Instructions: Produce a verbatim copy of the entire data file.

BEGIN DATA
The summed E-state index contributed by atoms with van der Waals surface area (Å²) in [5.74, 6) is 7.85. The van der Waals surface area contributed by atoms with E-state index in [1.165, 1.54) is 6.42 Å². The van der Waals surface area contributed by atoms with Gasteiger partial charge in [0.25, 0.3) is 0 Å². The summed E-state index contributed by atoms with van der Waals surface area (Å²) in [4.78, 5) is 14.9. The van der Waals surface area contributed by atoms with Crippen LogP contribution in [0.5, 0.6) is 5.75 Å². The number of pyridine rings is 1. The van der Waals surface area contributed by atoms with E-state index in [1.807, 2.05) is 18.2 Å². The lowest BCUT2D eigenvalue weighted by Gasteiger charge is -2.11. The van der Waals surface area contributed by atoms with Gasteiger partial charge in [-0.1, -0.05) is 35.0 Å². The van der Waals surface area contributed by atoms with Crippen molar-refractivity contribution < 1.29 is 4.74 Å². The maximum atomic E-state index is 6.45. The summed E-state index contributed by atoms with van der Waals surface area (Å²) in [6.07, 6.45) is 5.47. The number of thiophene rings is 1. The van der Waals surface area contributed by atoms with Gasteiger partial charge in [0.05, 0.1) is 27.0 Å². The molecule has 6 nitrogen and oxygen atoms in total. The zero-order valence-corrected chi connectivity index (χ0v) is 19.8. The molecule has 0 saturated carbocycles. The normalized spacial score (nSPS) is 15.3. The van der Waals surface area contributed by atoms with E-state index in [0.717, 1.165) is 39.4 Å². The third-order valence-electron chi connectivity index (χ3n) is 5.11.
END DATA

The summed E-state index contributed by atoms with van der Waals surface area (Å²) in [5.74, 6) is 7.85. The van der Waals surface area contributed by atoms with E-state index in [1.165, 1.54) is 6.42 Å². The van der Waals surface area contributed by atoms with Gasteiger partial charge in [0.25, 0.3) is 0 Å². The summed E-state index contributed by atoms with van der Waals surface area (Å²) in [4.78, 5) is 14.9. The van der Waals surface area contributed by atoms with Crippen LogP contribution in [0.5, 0.6) is 5.75 Å². The number of pyridine rings is 1. The van der Waals surface area contributed by atoms with E-state index in [1.807, 2.05) is 18.2 Å². The lowest BCUT2D eigenvalue weighted by Gasteiger charge is -2.11. The van der Waals surface area contributed by atoms with Gasteiger partial charge in [-0.1, -0.05) is 35.0 Å². The van der Waals surface area contributed by atoms with Crippen molar-refractivity contribution < 1.29 is 4.74 Å². The maximum atomic E-state index is 6.45. The summed E-state index contributed by atoms with van der Waals surface area (Å²) in [6.07, 6.45) is 5.47. The number of thiophene rings is 1. The van der Waals surface area contributed by atoms with Gasteiger partial charge in [0.05, 0.1) is 27.0 Å². The molecule has 6 nitrogen and oxygen atoms in total. The zero-order valence-corrected chi connectivity index (χ0v) is 19.8. The molecule has 0 saturated carbocycles. The normalized spacial score (nSPS) is 15.3. The van der Waals surface area contributed by atoms with E-state index in [0.717, 1.165) is 39.4 Å². The third-order valence-electron chi connectivity index (χ3n) is 5.11.